Fran Kelly departs ABC RN Breakfast after 17 years

Respected ABC Radio presenter Fran Kelly announced on-air today that she will leave RN Breakfast in December, after an unparalleled 17 years informing and engaging listeners around the country.

Since 2005, Fran has been the voice that Australians wake up to on Radio National. Under her stead, RN Breakfast has helped set the news agenda with authoritative analysis of major events and issues at home and abroad.

A former ABC TV 7.30 political editor and European correspondent for the ABC, Fran will continue to play a key role at the national broadcaster in 2022 and beyond, including in its federal election coverage and as co-host of popular political podcast The Party Room, along with other special projects to be announced next year.

Fran said choosing to leave her role as RN Breakfast presenter on 2 December was the hardest decision she has ever made. “I’ve been in this role for 17 years and I have loved every second of it. Each morning is an adrenalin-fuelled, non-stop live ride interviewing some of the greatest and most interesting minds in Australia and the world. I thrive on the thrill of both setting the day’s news agenda and engaging in the public discussions we have as a society.

“Presenting RN Breakfast is the best journalism job in the country and it is very hard to walk away from it. But Breakfast is a hard taskmaster – 17 years of early mornings is tough on the body and soul and I am choosing to leave now because I never want to give this job any less than 100 per cent.”

ABC Managing Director David Anderson thanked Fran for her dedication to ABC listeners and public broadcasting over close to two decades. “Fran is no doubt one of Australia’s most respected political journalists but she’s so much more than that,” he said.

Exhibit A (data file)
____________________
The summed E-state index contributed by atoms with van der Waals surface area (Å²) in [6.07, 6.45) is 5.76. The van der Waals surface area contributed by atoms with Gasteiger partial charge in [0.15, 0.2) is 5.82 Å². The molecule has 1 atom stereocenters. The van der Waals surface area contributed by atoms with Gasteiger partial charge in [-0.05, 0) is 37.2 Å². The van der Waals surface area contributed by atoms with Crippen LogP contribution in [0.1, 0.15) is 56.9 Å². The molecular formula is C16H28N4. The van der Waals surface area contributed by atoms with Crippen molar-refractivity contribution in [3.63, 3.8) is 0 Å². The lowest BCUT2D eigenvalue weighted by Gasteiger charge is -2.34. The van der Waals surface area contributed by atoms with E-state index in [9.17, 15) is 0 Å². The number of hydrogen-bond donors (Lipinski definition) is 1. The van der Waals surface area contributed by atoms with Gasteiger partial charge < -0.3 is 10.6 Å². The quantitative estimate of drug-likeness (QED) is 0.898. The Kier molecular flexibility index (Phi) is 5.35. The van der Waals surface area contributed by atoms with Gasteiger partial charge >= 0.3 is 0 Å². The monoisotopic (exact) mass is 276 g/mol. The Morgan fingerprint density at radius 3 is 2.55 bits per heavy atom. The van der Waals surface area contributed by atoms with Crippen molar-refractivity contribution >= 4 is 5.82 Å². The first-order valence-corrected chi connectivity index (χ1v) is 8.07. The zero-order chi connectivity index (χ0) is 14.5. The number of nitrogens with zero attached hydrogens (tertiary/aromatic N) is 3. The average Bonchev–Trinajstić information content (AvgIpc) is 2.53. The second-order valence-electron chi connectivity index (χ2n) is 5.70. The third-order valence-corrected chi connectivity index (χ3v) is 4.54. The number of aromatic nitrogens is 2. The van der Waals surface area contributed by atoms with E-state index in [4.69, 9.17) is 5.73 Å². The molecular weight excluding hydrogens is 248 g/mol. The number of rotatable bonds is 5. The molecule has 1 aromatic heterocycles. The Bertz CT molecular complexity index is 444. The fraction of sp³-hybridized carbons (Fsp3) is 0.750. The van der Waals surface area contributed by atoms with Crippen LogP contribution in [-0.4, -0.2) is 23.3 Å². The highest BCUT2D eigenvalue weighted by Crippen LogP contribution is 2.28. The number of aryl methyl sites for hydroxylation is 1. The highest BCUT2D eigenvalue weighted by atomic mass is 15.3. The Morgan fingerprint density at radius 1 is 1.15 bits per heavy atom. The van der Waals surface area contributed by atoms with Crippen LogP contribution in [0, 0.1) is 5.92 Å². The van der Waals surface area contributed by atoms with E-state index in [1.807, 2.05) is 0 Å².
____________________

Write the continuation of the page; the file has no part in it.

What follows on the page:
“I admire her ability to engage Australians in important conversations across a wide brief, from breaking news and national crises through to sport, music and the arts. She’s fearless when it comes to the tough political issues but also incredibly empathetic when talking to people about their lives. Fran is duly respected and admired by so many and has played a pivotal role in supporting future generations of journalists and presenters, within and beyond the ABC.

“Fran’s trusted and authoritative voice represents what so many people love about the ABC and I am looking forward to seeing and hearing more of Fran on the ABC for years to come.”

Fran also paid special tribute to the RN Breakfast team. “One of the greatest joys of this job is my colleagues,” she said. “The RN Breakfast team is small, enthusiastic and deeply committed to bringing the audience the best possible coverage of the stories that matter each and every day. I have never worked with a group of such tireless, dedicated and creative journalists, who refuse to default to close enough being good enough. We are truly a team and I couldn’t do it without them.

“I love the ABC. It’s been my home for three decades and while I’m very sad to be leaving my beloved RN Breakfast and my listeners, I won’t be leaving the ABC. I will still be here on projects throughout the election and beyond and look forward to being able to meet my listeners in other roles over the next few years.”